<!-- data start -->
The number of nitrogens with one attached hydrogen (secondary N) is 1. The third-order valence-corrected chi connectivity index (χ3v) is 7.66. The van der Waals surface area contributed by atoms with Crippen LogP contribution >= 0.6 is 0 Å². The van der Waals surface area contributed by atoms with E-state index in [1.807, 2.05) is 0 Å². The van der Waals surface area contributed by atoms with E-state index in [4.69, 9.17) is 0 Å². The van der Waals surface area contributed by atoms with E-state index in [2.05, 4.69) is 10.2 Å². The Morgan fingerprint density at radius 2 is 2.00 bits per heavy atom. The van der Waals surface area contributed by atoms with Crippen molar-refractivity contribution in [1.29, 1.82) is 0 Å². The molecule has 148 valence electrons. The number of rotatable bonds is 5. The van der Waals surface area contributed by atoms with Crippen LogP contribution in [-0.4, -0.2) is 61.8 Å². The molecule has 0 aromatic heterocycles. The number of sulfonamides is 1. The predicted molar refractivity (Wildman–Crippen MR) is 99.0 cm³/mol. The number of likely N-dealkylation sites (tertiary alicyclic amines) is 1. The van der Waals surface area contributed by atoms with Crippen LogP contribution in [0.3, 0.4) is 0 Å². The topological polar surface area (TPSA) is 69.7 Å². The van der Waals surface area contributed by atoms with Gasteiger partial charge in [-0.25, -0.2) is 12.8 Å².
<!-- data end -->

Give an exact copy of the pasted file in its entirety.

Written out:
The number of nitrogens with one attached hydrogen (secondary N) is 1. The third-order valence-corrected chi connectivity index (χ3v) is 7.66. The van der Waals surface area contributed by atoms with Crippen LogP contribution >= 0.6 is 0 Å². The van der Waals surface area contributed by atoms with E-state index in [1.807, 2.05) is 0 Å². The van der Waals surface area contributed by atoms with E-state index in [4.69, 9.17) is 0 Å². The van der Waals surface area contributed by atoms with E-state index in [2.05, 4.69) is 10.2 Å². The Morgan fingerprint density at radius 2 is 2.00 bits per heavy atom. The van der Waals surface area contributed by atoms with Crippen molar-refractivity contribution in [1.29, 1.82) is 0 Å². The molecule has 148 valence electrons. The number of rotatable bonds is 5. The van der Waals surface area contributed by atoms with Crippen LogP contribution in [-0.4, -0.2) is 61.8 Å². The molecule has 0 aromatic heterocycles. The number of sulfonamides is 1. The predicted molar refractivity (Wildman–Crippen MR) is 99.0 cm³/mol. The number of likely N-dealkylation sites (tertiary alicyclic amines) is 1. The van der Waals surface area contributed by atoms with Crippen LogP contribution in [0.3, 0.4) is 0 Å². The topological polar surface area (TPSA) is 69.7 Å². The van der Waals surface area contributed by atoms with Gasteiger partial charge in [-0.25, -0.2) is 12.8 Å².